The roof has been a godsend for the Marlins and their fans, guaranteeing pleasant, dry conditions under the roof when needed—in stark contrast to the 25 games per season, on average, interrupted by rain delays at Joe Robbie/Pro Player/Dolphins/Hard Rock/etc. Stadium. Furthermore, the beauty of the roof is that when opened over the ballpark, the larger, upper panel rests outside above the main west entrance—shielding arriving fans from the hot afternoon sun.
Finally, loanDepot park’s roof is topped by a thermoplastic white membrane to reflect heat, rather than absorb it. This is just one element of the ballpark’s relatively light carbon footprint, which has earned the facility Gold LEED status from the U.S. Green Building Council. loanDepot park is praised for its reduced water usage, lack of CFC-based refrigerants and vigorous recycling programs. The ballpark’s support beams are made of concrete recycled from the ruins of the Orange Bowl; the flooring in the clubhouses includes materials from recycled sneakers.
The interior of loanDepot park, looking from the left-field bleachers before the start of a May 22, 2016 game between the Marlins and Washington. Note the absence of any fans in the upper deck; with attendance plummeting, the Marlins a few years earlier had decided to close off the entire upper level for certain games. (Flickr—Jenni Konrad)
You Lost Us at Fidel.
Most honeymoons between the fans and a new ballpark last around a couple years. Marlins Park’s lasted barely a couple of weeks. The Marlins faced an immediate PR nightmare when new manager Ozzie Guillen was quoted in Time magazine as praising Cuban dictator Fidel Castro—an absolute no-no for anyone employed within a neighborhood full of Cuban exiles. After a promising 31-23 start to the year, the Marlins cratered to a last-place, 69-93 finish in the National League’s Eastern Division. The season’s disastrous second half ate away at the gate; the Opening Day sellout was one of just two the Marlins drew for the entire year. Of the 2.2 million tickets sold by the team in 2012, only 1.4 million were actually used. That latter figure was barely half of what the Marlins had targeted. David Samson called the results lower than the “worst-case scenario.”
Even worse, Jeffrey Loria went back to being Jeffrey Loria of pre-Marlins Park infamy. After the season, he threw in the towel on his big-budget experiment and went full Connie Mack, trading away five of his top players (including Mark Buehrle, Jose Reyes and pitcher Josh Johnson) to Toronto for seven no-namers and prospects—beginning a process in which his team payroll would be slashed by nearly two-thirds.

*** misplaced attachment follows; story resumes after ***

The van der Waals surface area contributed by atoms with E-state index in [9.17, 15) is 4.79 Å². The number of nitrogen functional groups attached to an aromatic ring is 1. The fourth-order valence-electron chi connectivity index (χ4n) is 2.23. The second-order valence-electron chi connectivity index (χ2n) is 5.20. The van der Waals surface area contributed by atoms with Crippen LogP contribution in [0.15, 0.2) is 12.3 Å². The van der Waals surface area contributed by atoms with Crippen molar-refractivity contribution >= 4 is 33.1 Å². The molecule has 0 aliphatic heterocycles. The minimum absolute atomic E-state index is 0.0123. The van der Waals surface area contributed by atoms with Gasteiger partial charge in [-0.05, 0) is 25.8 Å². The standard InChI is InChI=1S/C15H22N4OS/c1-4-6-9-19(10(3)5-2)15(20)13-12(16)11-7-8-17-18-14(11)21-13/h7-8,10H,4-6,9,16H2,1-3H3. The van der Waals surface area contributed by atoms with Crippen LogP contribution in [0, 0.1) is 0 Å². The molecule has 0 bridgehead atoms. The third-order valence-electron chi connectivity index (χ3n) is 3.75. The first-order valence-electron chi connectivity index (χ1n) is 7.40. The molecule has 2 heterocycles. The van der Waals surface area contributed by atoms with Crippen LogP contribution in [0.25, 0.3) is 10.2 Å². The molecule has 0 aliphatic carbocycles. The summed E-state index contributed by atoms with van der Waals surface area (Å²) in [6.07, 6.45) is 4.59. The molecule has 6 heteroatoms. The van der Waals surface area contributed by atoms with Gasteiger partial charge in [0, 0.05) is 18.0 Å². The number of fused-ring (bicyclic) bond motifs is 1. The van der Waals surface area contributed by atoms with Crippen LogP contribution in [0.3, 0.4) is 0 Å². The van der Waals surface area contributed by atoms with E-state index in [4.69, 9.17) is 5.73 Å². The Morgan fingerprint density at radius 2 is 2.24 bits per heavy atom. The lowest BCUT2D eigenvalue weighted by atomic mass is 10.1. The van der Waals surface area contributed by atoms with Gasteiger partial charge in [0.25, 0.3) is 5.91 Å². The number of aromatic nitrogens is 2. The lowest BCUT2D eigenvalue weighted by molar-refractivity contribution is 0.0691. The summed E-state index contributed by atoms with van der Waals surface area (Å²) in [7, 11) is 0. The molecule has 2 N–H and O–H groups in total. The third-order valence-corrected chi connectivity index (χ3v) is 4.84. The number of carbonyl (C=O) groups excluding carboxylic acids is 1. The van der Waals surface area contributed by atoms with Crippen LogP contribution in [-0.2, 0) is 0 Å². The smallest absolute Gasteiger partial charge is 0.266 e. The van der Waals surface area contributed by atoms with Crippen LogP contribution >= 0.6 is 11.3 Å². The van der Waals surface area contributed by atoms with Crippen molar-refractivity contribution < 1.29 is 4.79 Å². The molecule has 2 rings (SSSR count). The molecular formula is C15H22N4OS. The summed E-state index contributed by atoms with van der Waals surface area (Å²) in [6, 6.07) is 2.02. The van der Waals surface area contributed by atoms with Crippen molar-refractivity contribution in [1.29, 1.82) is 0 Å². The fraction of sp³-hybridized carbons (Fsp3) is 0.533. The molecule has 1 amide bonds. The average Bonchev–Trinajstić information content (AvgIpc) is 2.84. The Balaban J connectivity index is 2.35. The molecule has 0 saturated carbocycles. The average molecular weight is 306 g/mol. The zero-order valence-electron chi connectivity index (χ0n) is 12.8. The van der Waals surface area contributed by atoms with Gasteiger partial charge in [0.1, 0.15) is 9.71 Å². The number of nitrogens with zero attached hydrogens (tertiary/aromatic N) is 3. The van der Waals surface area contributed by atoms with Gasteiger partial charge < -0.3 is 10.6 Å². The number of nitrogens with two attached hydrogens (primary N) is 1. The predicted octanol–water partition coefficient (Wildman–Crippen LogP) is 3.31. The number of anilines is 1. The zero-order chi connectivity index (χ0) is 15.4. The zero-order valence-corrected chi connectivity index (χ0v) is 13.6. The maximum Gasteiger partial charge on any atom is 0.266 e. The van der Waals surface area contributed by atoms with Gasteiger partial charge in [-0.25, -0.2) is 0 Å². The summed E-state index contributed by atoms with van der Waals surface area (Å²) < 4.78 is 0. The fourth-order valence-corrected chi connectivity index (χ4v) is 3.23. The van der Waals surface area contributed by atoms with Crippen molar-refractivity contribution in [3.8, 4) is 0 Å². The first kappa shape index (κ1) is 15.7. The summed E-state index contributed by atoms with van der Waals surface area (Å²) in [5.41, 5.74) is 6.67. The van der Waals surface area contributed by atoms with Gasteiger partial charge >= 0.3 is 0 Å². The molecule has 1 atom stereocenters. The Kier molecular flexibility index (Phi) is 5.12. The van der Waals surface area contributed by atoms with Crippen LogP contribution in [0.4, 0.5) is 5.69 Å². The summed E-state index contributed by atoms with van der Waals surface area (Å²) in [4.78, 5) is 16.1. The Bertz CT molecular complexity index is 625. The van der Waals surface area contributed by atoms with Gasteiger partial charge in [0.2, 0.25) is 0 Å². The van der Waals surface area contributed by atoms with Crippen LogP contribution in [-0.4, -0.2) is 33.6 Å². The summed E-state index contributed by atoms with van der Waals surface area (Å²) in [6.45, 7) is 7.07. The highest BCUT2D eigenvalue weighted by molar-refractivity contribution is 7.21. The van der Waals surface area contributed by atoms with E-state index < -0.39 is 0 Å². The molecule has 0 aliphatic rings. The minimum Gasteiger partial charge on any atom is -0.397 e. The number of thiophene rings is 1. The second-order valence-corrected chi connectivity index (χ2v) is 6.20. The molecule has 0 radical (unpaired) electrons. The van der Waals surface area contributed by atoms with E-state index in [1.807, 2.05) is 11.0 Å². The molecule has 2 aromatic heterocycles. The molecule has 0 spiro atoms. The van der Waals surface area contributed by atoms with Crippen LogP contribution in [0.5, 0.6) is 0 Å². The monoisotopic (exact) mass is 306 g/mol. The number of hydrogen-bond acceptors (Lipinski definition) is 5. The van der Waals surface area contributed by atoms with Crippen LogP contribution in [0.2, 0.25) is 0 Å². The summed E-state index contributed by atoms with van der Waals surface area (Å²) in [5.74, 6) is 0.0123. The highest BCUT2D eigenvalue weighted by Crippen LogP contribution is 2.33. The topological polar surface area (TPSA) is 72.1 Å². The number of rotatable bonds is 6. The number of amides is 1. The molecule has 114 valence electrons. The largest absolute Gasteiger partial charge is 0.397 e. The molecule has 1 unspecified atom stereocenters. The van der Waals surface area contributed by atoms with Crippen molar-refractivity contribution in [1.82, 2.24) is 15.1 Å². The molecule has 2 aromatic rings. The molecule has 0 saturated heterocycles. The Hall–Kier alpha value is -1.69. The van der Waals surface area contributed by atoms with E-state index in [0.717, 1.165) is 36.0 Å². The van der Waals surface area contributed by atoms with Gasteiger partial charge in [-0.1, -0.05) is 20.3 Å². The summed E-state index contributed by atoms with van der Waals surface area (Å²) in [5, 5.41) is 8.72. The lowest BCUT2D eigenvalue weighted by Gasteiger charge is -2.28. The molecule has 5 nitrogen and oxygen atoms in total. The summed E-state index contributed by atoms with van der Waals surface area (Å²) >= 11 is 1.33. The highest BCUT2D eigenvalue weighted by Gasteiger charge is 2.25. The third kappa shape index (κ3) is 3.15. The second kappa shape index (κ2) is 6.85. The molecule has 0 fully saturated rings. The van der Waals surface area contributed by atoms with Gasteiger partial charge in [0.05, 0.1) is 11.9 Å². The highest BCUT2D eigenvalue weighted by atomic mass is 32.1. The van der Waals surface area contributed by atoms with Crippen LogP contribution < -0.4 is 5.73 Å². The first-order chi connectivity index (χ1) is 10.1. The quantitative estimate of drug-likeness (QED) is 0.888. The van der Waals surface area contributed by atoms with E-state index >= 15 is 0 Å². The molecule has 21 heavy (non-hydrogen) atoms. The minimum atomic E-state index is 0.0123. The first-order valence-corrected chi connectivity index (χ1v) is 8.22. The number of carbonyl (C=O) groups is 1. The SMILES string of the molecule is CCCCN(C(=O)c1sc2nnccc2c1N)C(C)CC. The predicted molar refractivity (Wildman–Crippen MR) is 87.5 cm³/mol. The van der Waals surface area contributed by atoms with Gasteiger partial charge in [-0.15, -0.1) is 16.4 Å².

Fans, politicians and taxpayers couldn’t contain their anger. Local newspaper columnists, almost in unison, pled with MLB to strip Loria of the franchise. Baseball fans were polled and picked Loria as the second most hated man—behind Fidel Castro. “He would need a pickax and miner’s helmet to find his subterranean approval rating,” the Miami Hearld’s Greg Cote wrote of Loria. Samson was equally pummeled by HBO’s Bryant Gumbel, who asked him point-blank to his face: “Where’s the evidence that the light at the end of the tunnel isn’t a train that’s coming to hit you?”
For their sophomore season at Marlins Park, the talent-deprived Marlins were every bit as bad as feared, losing 100 games for the second time in their existence. Two-thirds of the season ticket holders from the new ballyard’s inaugural campaign bailed out, and the Marlins didn’t sell out a single game; they resorted to Groupon to fill many of the 34,439 seats occupied for the season’s home opener. It got so bad, the team decided to close off the entire upper deck for select weekday games. Officials who gave thumbs’ up for the ballpark began to regret their votes. Those who voted yes or no were afraid to show up for a game, fearful that their appearance would be read as tacit approval of the facility in the taxpayers’ eyes.
Desperate for additional revenue, the Marlins aggressively sought to fill the off-days at Marlins Park with non-baseball events. There were the obvious takers: Big-name concerts, soccer exhibitions, college football bowl games and boxing bouts. There were also fundraising events, trade shows, a sermon by televangelist Joel Osteen that drew 40,000, a high school graduation ceremony that featured Vice President Joe Biden as the keynote speaker and, perhaps the trickiest of all, the “Race of Champions”—an event in which A-list auto racers from various genres competed on two separate but interconnecting tracks somehow embedded within the frame of the field.
Perhaps the most enthusiastic gathering for any event at Marlins/loanDepot park was a baseball game…not involving the Marlins. In 2013 and 2017, the World Baseball Classic held games at Marlins Park and featured contests between the United States and Dominican Republic, drawing jam-packed crowds—most of them rooting for the D.R., proving that soccer wasn’t the only sport where the U.S. national team felt like a road team on its own turf. The 2017 matchup between the two countries drew 37,446 fans—larger than any crowd the Marlins have ever drawn, with no no-shows—as rabid followers for both sides waived flags and screamed their guts out. Maybe if Jeffrey Loria had just signed all the D.R. players to the Marlins, his troubles would have been over.